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Marketing is Not What You Think!

Derek A. Lackey,  January 19, 2015

Once in awhile I read an article that resonates deeply with my own experiences - this is one of those.

Inc magazine recently published What Most Marketers Get Wrong About Marketing in which David S Pottruck makes some great points that live at the very heart of marketing. IMarketing, as taught in University, is made up of the 4Ps. Yet somehow we have fixated on a single P - Promotion. Perhaps because it is the most visible one - or even perhaps because as David states, it is HARD.

Marketing is not about 'telling the story' (although that is part of it), it is more about making the story up. It is about inventing. To change that heavy emphasis on PROMOTION, we call the entire process WRAP, BAG TAG & BRAG and we take the position that you should never BRAG until you have done a great job of WRAP, BAG & TAG.

Inc says "When discussing his outlook on marketing, Pottruck starts with a question that he feels every business person should be asking themselves: "Whose job is it to figure out how to create growth?" he says, "In my way of thinking it's the head of marketing who owns growing the business. Getting more revenues, getting more customers is that person's job."

In other words, marketers often go wrong by focusing on the external components of what is often referred to as marketing rather than what it should really be about. "Marketing is not the same as adverting and promotion," Pottruck continues, "Advertising and promotion are about packaging and telling the story, but it's more than that. Marketing is about creating things that don't exist."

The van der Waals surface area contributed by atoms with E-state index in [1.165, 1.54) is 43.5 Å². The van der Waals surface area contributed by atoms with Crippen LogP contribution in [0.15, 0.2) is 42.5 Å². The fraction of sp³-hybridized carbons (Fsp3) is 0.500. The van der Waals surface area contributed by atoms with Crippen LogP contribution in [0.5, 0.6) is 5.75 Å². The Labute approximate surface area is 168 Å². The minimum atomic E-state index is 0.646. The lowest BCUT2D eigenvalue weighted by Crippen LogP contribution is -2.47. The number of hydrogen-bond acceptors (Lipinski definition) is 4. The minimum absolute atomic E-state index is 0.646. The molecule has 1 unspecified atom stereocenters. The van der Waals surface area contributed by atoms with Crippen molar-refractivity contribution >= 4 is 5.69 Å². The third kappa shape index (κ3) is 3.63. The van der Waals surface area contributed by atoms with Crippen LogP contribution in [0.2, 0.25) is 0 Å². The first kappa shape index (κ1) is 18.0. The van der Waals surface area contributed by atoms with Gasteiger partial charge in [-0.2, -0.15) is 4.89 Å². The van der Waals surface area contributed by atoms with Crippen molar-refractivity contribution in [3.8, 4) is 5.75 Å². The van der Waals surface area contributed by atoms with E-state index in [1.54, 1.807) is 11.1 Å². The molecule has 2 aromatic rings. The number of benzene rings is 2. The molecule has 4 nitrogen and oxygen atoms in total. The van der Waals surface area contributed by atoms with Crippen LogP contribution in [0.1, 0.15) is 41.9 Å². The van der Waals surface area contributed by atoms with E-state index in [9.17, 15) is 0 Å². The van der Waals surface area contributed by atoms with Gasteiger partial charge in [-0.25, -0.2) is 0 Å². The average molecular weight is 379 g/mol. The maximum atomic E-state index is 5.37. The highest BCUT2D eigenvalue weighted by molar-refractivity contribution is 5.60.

By Pottruck's definition, the ability of an organization to succeed or fail long term rests on its marketing. The best marketers start by going out and talking to their customers "eyeball to eyeball" to find out "what their dissatisfactions, unmet needs, hopes and dreams are." Then they work directly with teams throughout the organization to craft products and services that fill these needs. Only then do they concern themselves with packaging and pitching what they've developed.

So why don't more marketers take this approach?

It's hard."

I have just downloaded his book and I plan to read it during my trip to the West coast later this week. I promise to report back and give a good old fashoined Book report.



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